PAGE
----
The Mystical History of Yoga

Yoga is a practice that spans the entire spectrum of human experience. Its mystical origins, classical systematisation and post-classical emphasis on spiritual liberation have created the multifaceted wellness phenomenon we know as yoga today.

The 19th century saw yoga grow from obscurity to popularity in India, before Swami Vivekananda introduced it to the West. He even addressed the Parliament of World Religions in Chicago in 1893.


The history of yoga dates back thousands of years, even before organized religions or belief systems. Its ancient texts describe how to join mind, body and soul in a quest for enlightenment and self-realisation.

Early yogic practices focused on breathing exercises and meditation, and aimed to bring body and mind into harmony with the universe. The earliest known mention of yoga is in the Hindu texts called the Rig Veda.

In the 1900s, Swami Vivekananda popularized yoga in America, focusing on jnana yoga, which involves deep meditation. In India, Krishnamacharya ran a yoga school at the palace of Maharajah Krishna Wodeyar in Mysore. His students K Pattabhi Jois and BKS Iyengar developed the vigorous Ashtanga system of yoga, which is still practised today. They also incorporated Scandinavian gymnastic movement into their regime.


In modern times, yoga has become a popular fitness practice in the West. While it can be difficult to pinpoint the exact inventor of modern-day yoga, many influential yogis have contributed to its evolution.

Early Sanskrit texts, such as the Vedas and Upanishads, discuss the physical and spiritual aspects of yoga, while other Indian philosophies also developed teachings on yoga, such as Tantric Hinduism and Jain yoga.

In the 19th century, a religious teacher named Swami Vivekananda was instrumental in bringing yoga to America, where he promoted yogic religion. He helped to establish Hinduism as a respectable area of interest for Americans, and taught yoga at the 1893 Parliament of Religions in Chicago. He is credited with introducing the Western world to yoga’s meditative side.


The word yoga is most likely derived from the root of the word “to join or combine.” It also suggests “steady and focused attention.” This idea can be applied to any activity. However, yogic philosophy takes it a step further.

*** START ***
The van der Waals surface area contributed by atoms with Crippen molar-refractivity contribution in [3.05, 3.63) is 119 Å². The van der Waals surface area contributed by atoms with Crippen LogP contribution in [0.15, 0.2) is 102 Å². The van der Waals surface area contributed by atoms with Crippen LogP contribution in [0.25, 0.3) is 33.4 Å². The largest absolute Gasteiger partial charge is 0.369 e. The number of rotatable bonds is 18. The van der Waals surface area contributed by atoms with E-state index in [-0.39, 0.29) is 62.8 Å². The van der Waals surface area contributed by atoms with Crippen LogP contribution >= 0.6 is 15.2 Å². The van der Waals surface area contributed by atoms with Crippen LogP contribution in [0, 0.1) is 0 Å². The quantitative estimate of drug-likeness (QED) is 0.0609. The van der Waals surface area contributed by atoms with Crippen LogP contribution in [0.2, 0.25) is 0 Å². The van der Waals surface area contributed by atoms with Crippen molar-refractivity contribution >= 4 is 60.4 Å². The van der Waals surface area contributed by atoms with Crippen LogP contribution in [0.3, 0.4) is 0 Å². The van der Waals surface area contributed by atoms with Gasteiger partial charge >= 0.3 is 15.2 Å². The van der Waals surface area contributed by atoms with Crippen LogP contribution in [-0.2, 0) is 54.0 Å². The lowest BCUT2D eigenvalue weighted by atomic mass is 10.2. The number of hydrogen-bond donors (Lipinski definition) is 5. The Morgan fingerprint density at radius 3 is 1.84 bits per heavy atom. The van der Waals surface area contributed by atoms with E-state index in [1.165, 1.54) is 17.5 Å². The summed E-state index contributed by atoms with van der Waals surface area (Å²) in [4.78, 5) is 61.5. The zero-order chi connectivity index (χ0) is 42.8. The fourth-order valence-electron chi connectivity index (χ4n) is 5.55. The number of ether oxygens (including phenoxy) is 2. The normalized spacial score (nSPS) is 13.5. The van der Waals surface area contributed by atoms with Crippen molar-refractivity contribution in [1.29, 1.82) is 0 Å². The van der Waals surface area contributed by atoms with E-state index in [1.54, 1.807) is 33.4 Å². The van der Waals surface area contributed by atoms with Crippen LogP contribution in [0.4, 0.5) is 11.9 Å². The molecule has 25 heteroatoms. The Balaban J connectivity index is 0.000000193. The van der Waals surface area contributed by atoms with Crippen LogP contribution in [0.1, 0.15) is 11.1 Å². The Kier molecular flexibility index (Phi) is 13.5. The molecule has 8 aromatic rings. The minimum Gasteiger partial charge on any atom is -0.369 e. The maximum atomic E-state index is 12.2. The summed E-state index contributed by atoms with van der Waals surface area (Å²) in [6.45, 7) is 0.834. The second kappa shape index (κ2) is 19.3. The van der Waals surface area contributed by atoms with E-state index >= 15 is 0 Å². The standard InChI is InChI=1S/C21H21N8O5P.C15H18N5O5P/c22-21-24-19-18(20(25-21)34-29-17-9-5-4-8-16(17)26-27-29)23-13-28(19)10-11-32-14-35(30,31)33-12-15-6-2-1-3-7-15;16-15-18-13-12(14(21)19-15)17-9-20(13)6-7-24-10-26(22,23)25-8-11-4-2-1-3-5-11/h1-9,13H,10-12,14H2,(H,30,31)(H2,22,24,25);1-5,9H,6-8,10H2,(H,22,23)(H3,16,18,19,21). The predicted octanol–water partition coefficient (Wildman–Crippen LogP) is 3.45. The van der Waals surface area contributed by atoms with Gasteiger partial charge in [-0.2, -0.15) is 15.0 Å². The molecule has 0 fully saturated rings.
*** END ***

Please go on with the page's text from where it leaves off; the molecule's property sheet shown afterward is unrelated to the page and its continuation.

It teaches that everything, including humans and plants, has a soul. And that soul is eternal, wise and blissful.

One of the most well-known teachings is that we are all interconnected and therefore one must treat others with compassion, kindness and respect. This is a basic tenet of Hinduism and can be found in the Bhagavad Gita.


Yoga is now a $10 billion industry with many followers, but not everyone is aware of its rich and varied history. The discipline’s ancient roots have given it a spiritual dimension that is often missed by those seeking physical development alone.

The word “yoga” comes from two Sanskrit roots, yuj and yog, meaning ‘union’ or ‘connection.’ It was first mentioned in the Vedas, a set of ancient sacred texts. The earliest one is the Rig Veda, followed by the Upanishads, which include Hindu, Jain and Buddhist teachings. People relied on ‘rishis’ to instruct them in the practices and beliefs of the Vedas.

In the 19th century Indian yoga masters started to travel abroad and spread the spiritual teachings of yoga. Swami Vivekananda introduced yoga to America at the Parliament of Religions in Chicago in 1893, and later Paramahansa Yogananda toured the world delivering lectures about yoga as a path to self-realization.


The history of yoga is a complex one that can be traced back over 5,000 years. The earliest writings on yoga were transcribed on fragile palm leaves that could be easily damaged, destroyed or lost.

These early Sanskrit texts, like the Rig Veda and the Upanishads, discussed yoga practices that connected the body to the spirit. They also taught that yogis should live lives of selflessness, teaching yogis to do their duty without expecting anything in return.

Over time, yoga would continue to evolve and adapt to different cultures around the world. Today, yoga has branched out into many forms and is used as a form of exercise, meditation, philosophy and spirituality. The goal of yoga is still to merge the individual consciousness with the universal consciousness.